15-17 Blandford Street, London W1 | tel: 020 7935 5624

Trishna is a new breed ‘Indian’ with stylish little copper lampshades that hang intimately over each table, bare brick walls painted a fashionable grey and even some of the original wood panelling left to add a bit of tone. So it’s somewhere to fine dine, not a spot to indulge in a post-pub frenzy. That the food hasn’t the coarse kick associated with more traditional British-Indian restaurants is to be applauded; it’s time for the food to come out from under the spice.

Big doors on the second downstairs room will fold back in summer to let in the light, but it has to be said that at this time of year they are letting in one hell of a draught. At the end of our long lunchtime session I couldn’t feel my legs. That it was a long lunch was due to a slight slowness in getting the dishes out, the delay just crossing that restaurant Rubicon where pleasantly paced gets to be ‘where’s my next course?’. It didn’t bother us, though, we had all the time in the world and the dishes of the tasting menu were well worth waiting for.

That tasting menu is just £35 -the price of a starter and main in some places. The portions are small, as they should be if you want to get to the finishing post in a fit state to walk out, and are perfectly judged with the rice and bread appearing towards the end so as not to tempt you to pig out too early. Trishna’s emphasis is on fish and seafood, all sourced as much as possible from UK waters and not flown in frozen from Asia. This means not only is the taste better but we can also eat innocent of air mile abuse. These things are all going to matter more and more as 2009 unfolds.

A scallop each kicked off the feast; perfectly cooked lightly warmed with garlic and spiced with the tiniest pinprick of fresh chilli, they were gone in moments, but the subtle taste lingered on. These were followed by beautifully fried squid looking like ethereal buttered popcorn and without a trace of oil. The batter was made from spiced rice flour and the dusting of chilli salt and lime zest was delicate and delicious. A signature dish I think. Then a king prawn, spiit and grilled perfectly so that the sweet flesh was a joy to scrape out.

Bream came under a vibrant green blanket of mint and coriander that was just the thing to set off this mild fish without drowning it. Charred tomatoes on the side gave a smoky sweetness and a light touch with the chilli gently reminded you that this was an Asian dish despite appearances. Isle of Shuna mussels simmered in a coconut and turmeric masala had that briny centre that says freshness and the only thing we regretted was that while the mussels came in a single bowl for us both to dive into, our plates were flat so that any attempt to ladle the masala out was doomed to failure. Nothing daunted we used our dessert spoons and cheerfully went for it direct from bowl to mouth using the small nans that had now appeared to mop up.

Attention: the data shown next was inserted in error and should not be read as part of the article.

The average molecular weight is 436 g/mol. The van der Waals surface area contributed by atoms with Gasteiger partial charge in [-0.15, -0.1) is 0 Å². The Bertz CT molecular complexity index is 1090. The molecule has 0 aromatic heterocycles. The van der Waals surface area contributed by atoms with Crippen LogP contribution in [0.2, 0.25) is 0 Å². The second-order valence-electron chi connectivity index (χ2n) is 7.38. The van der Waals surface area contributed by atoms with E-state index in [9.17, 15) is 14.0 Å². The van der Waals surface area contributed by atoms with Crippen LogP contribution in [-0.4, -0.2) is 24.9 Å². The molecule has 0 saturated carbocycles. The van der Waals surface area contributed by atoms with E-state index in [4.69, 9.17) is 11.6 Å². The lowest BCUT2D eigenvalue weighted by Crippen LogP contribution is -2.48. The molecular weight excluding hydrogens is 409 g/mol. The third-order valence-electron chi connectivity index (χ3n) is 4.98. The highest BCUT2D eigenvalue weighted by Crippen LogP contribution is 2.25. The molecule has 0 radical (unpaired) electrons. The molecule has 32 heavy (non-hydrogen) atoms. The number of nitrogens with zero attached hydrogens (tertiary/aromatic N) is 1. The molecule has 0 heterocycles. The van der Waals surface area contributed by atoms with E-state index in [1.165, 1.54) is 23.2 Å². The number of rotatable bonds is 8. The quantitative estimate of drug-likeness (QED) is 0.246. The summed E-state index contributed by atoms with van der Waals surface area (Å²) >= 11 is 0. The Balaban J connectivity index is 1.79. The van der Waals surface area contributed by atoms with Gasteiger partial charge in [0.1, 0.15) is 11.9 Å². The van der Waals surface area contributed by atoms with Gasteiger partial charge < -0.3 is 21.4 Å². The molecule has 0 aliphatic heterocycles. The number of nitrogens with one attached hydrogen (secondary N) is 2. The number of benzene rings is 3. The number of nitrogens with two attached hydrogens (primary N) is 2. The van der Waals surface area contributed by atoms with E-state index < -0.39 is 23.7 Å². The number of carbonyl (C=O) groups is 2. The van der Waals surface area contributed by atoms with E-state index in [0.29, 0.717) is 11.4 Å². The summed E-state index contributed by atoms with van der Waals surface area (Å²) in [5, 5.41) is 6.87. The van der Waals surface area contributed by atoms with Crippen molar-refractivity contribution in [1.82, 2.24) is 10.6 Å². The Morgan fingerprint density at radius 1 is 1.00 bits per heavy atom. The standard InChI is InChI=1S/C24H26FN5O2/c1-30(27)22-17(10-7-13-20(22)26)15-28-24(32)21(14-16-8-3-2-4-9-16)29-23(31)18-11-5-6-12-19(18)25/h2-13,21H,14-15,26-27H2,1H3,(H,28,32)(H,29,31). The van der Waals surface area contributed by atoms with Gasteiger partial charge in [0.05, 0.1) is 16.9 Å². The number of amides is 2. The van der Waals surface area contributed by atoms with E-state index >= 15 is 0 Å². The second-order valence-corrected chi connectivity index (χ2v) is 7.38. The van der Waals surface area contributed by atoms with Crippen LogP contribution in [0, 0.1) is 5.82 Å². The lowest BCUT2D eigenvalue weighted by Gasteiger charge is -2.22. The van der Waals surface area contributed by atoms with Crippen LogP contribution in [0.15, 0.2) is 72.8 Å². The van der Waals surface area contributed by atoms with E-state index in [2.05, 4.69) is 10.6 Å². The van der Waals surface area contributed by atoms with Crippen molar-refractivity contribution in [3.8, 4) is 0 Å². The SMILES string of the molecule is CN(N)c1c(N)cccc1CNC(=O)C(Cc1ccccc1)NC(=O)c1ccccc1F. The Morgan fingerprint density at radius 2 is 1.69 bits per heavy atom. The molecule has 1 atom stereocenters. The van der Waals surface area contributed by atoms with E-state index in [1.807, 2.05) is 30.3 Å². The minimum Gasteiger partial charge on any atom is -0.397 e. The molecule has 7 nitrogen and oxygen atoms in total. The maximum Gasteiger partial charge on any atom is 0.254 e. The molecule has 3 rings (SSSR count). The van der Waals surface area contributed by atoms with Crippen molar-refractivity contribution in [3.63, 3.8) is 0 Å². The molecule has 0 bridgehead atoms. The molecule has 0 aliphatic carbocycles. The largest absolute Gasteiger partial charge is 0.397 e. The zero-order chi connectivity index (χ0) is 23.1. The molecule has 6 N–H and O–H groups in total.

After all this fish the appearance of some meat was welcome. Lamb chops coated in a marinade of ginger and Kashmiri chilli were superb and we gnawed them down to the bone and beyond. At this point the rice came out, each grain fluffy and separate as the old Uncle Ben’s ads used to say, not that Uncle Ben had been anywhere near this of course. This rice partnered the Market Fish curry; sea bass under a rich sauce based on the classic trio of cumin, chilli and coriander with roasted coconut to add thickness to the tomato base. Some small potatoes, skin still on, were served lightly boiled and rolled in a salty sour spice mix which made them totally addictive.

Dessert of a Carrot Halwa with Pistachio ice cream was like a sticky, syrup laden carrot cake and was perfect, as was service throughout. These coolly elegant young women had two old geezers pausing every now and then to gaze wistfully into the middle distance and say ‘Remember when…?’

That dining companion was to write in a text to me later that day, ‘whatever happened to long lunches like that? Where did it all go wrong? That was really excellent.’ And he was absolutely right, it really was.

Nick Harman